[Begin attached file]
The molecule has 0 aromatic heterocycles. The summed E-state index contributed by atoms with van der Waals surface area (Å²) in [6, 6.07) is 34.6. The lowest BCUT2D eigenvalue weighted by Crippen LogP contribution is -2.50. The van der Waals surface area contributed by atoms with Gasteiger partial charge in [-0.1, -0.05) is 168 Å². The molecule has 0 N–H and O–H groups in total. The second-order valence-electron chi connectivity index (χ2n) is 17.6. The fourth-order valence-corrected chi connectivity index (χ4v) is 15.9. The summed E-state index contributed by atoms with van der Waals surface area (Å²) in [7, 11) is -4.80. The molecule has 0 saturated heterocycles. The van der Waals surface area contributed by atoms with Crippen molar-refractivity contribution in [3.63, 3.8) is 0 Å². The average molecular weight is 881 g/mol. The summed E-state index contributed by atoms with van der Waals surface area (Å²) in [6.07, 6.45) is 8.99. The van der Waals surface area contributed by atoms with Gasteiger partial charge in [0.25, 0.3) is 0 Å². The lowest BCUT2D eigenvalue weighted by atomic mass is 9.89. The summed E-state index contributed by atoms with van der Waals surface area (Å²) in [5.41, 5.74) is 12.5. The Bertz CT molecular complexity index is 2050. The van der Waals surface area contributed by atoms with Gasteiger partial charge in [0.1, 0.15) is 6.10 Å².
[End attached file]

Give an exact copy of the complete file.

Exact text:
The molecule has 0 aromatic heterocycles. The summed E-state index contributed by atoms with van der Waals surface area (Å²) in [6, 6.07) is 34.6. The lowest BCUT2D eigenvalue weighted by Crippen LogP contribution is -2.50. The van der Waals surface area contributed by atoms with Gasteiger partial charge in [-0.1, -0.05) is 168 Å². The molecule has 0 N–H and O–H groups in total. The second-order valence-electron chi connectivity index (χ2n) is 17.6. The fourth-order valence-corrected chi connectivity index (χ4v) is 15.9. The summed E-state index contributed by atoms with van der Waals surface area (Å²) in [7, 11) is -4.80. The molecule has 0 saturated heterocycles. The van der Waals surface area contributed by atoms with Crippen molar-refractivity contribution in [3.63, 3.8) is 0 Å². The average molecular weight is 881 g/mol. The summed E-state index contributed by atoms with van der Waals surface area (Å²) in [6.07, 6.45) is 8.99. The van der Waals surface area contributed by atoms with Gasteiger partial charge in [0.25, 0.3) is 0 Å². The lowest BCUT2D eigenvalue weighted by atomic mass is 9.89. The summed E-state index contributed by atoms with van der Waals surface area (Å²) in [5.41, 5.74) is 12.5. The Bertz CT molecular complexity index is 2050. The van der Waals surface area contributed by atoms with Gasteiger partial charge in [0.1, 0.15) is 6.10 Å².